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The Gwichʼin language (Dinju Zhuh Kʼyuu) belongs to the Athabaskan language family and is spoken by the Gwichʼin First Nation (Canada) / Alaska Native People (United States). It is also known in older or dialect-specific publications as Kutchin, Takudh, Tukudh, or Loucheux. Gwich’in is spoken primarily in the towns of Inuvik, Aklavik, Fort McPherson, Old Crow, and Tsiigehtchic (formerly Arctic Red River) in the Northwest Territories and Yukon of Canada. In Alaska of the United States, Gwichʼin is spoken in Beaver, Circle, Fort Yukon, Chalkyitsik, Birch Creek, Arctic Village, Eagle, and Venetie.

The ejective affricate in the name Gwichʼin is usually written with symbol U+2019 RIGHT SINGLE QUOTATION MARK, though the correct character for this use (with expected glyph and typographic properties) is U+02BC MODIFIER LETTER APOSTROPHE.

Dinjii Zhuʼ Ginjik
Region Canada (Northwest Territories, Yukon), United States (Alaska)
Ethnicity 3,000 Gwichʼin people (2007)
Native speakers
ca. 560 (2007–2016)
Language family

  • Na-Dené
    • Athabaskan
      • Northern Athabaskan
        • Gwichʼin
Writing system
Latin (Northern Athabaskan alphabet)
Official status
Official language in

  • Northwest Territories

United States

  • Alaska
Language codes
ISO 639-2 gwi
ISO 639-3 gwi
Glottolog gwic1235

Written Gwich’in

A missionary called Robert McDonald first started working on the written representation of Van Tat and Dagoo dialects Gwich’in. He also produced a Bible and a hymn book which was written in Gwich’in in 1898. He was the only one who used English as his model to represent Gwich’in, while other missionaries were translating the Bible from French into languages such as northern Slavey.

Current status

Few Gwichʼin speak their heritage language as a majority of the population shifts to English. According to the UNESCO Interactive Atlas of the World’s Languages in Danger, Gwichʼin is now «severely endangered.» There are about 260 Gwichʼin speakers in Canada out of a total Gwichʼin population of 1,900. About 300 out of a total Alaska Gwichʼin population of 1,100 speak the language.

In 1988, the NWT Official Languages Act named Gwich’in as an official language of the Northwest Territories, and the Official Languages of Alaska Law as amended declared Gwich’in a recognized language in 2014.

The Gwich’in language is taught regularly at the Chief Zzeh Gittlit School in Old Crow, Yukon Territory.

Projects are underway to document the language and enhance the writing and translation skills of younger Gwich’in speakers. In one project, lead research associate and fluent speaker Gwichʼin elder Kenneth Frank works with linguists and young Gwich’in speakers affiliated with the Alaska Native Language Center at the University of Alaska in Fairbanks to document traditional knowledge of caribou anatomy.


Gwichʼin is a member of the Northern Athabaskan subgroup of the Athabaskan-Eyak-Tlingit language family. It shares the Hän-Kutchin subdivision with the Hän language.


There are two main dialects of Gwichʼin, eastern and western, which are delineated roughly at the Canada–US border. There are several dialects within these subgroupings, including Fort Yukon Gwichʼin, Arctic Village Gwichʼin, Western Canada Gwichʼin (Takudh, Tukudh, Loucheux), and Arctic Red River. Each village has unique dialect differences, idioms, and expressions. The Old Crow people in the northern Yukon have approximately the same dialect as those bands living in Venetie and Arctic Village, Alaska.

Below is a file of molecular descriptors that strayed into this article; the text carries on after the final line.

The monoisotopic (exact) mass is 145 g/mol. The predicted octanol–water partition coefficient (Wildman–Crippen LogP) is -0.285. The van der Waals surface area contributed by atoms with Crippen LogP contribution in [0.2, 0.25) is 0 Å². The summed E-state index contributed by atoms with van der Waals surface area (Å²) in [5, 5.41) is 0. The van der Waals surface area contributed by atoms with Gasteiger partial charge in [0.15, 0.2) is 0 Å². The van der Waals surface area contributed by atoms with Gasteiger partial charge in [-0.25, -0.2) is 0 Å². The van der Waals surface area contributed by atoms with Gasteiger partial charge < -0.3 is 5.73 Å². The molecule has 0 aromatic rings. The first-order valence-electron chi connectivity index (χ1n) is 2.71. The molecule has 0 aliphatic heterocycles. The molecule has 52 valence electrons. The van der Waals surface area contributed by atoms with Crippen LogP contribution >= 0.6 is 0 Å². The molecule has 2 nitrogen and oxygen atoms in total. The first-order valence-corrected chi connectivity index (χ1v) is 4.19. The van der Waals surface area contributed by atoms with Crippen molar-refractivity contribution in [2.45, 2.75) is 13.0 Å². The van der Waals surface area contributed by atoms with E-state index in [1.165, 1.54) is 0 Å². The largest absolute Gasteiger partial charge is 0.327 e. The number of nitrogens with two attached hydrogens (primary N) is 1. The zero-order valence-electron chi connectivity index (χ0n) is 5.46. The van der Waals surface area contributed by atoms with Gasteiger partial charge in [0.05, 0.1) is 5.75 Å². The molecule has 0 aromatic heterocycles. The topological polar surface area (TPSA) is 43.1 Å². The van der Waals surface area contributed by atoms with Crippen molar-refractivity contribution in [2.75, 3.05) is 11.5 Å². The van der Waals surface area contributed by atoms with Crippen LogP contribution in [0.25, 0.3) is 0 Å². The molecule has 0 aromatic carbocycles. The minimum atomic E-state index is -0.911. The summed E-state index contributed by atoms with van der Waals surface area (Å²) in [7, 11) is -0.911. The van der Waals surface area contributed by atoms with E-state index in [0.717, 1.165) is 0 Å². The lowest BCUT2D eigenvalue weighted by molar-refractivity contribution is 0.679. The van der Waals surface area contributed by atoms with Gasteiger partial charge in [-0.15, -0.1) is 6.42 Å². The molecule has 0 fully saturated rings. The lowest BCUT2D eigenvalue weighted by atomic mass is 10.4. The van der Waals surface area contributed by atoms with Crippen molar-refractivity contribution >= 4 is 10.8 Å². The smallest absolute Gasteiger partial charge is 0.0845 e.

Gwich’in speakers located in Old Crow speak several dialects including Kâachik and Tâachik. They are spoken in Johnson Creek village.



The consonants of Gwichʼin in the standard orthography are listed below (with IPA notation in brackets):

Labial Interdental Alveolar Retroflex Palatal Velar Glottal
central lateral plain labialized
Nasal voiced (m /m/) n /n/
voiceless nh /n̥/
Plosive plain (b /p/) d /t/ dr /ʈ/ g /k/ gw /kʷ/ ʼ /ʔ/
aspirated t /tʰ/ tr /ʈʰ/ k /kʰ/ kw /kʷʰ/
ejective /tʼ/ trʼ /ʈʼ/ /kʼ/
prenasalized nd /ⁿd/
Affricate plain ddh /tθ/ dz /ts/ dl /tɬ/ j /tʃ/
aspirated tth /tθʰ/ ts /tsʰ/ tl /tɬʰ/ ch /tʃʰ/
ejective tthʼ /tθʼ/ tsʼ /tsʼ/ tlʼ /tɬʼ/ chʼ /tʃʼ/
prenasalized nj /ⁿdʒ/
Fricative voiced v /v/ dh /ð/ z /z/ zhr /ʐ/ zh /ʒ/ gh /ɣ/ ghw /ɣʷ/
voiceless (f /f/) th /θ/ s /s/ ł /ɬ/ shr /ʂ/ sh /ʃ/ kh /x/ h /h/
Approximant voiced l /l/ r /ɻ/ y /j/ w /w/
voiceless rh /ɻ̥/


Front Back
Short Long Short Long
Close i [i] ii [iː] u [u] uu [uː]
Mid e [e] ee [eː] o [o] oo [oː]
Open a [a] aa [aː]
  • Nasal vowels are marked with an ogonek, e.g. [ą]
  • Low tone is marked with a grave accent, e.g. [à]
  • High tone is never marked

Gwichʼin language in place names

The Porcupine River, a 916-kilometre (569 mi) tributary of the Yukon River in Canada and the United States, is called Chʼôonjik in Gwichʼin.

A sign in the Fort McPherson identifies the city by its original Gwichʼin name, Teetl'it Zheh.

A sign in the Fort McPherson identifies the city by its original Gwichʼin name, Teetl'it Zheh.

Key vocabulary

Vadzaih (caribou) are an integral part of First Nations and Inuit oral histories and legends including the Gwich’in creation story of how Gwichʼin people and the caribou separated from a single entity. The caribou is the cultural symbol and a keystone subsistence species of the Gwich’in, just as the buffalo is to the Plains Indians.

Elders have identified at least 150 descriptive Gwich’in names for all of the bones, organs, and tissues «Associated with the caribou’s anatomy are not just descriptive Gwich’in names for all of the body parts including bones, organs, and tissues as well as «an encyclopedia of stories, songs, games, toys, ceremonies, traditional tools, skin clothing, personal names and surnames, and a highly developed ethnic cuisine.»

Published in April 2020.

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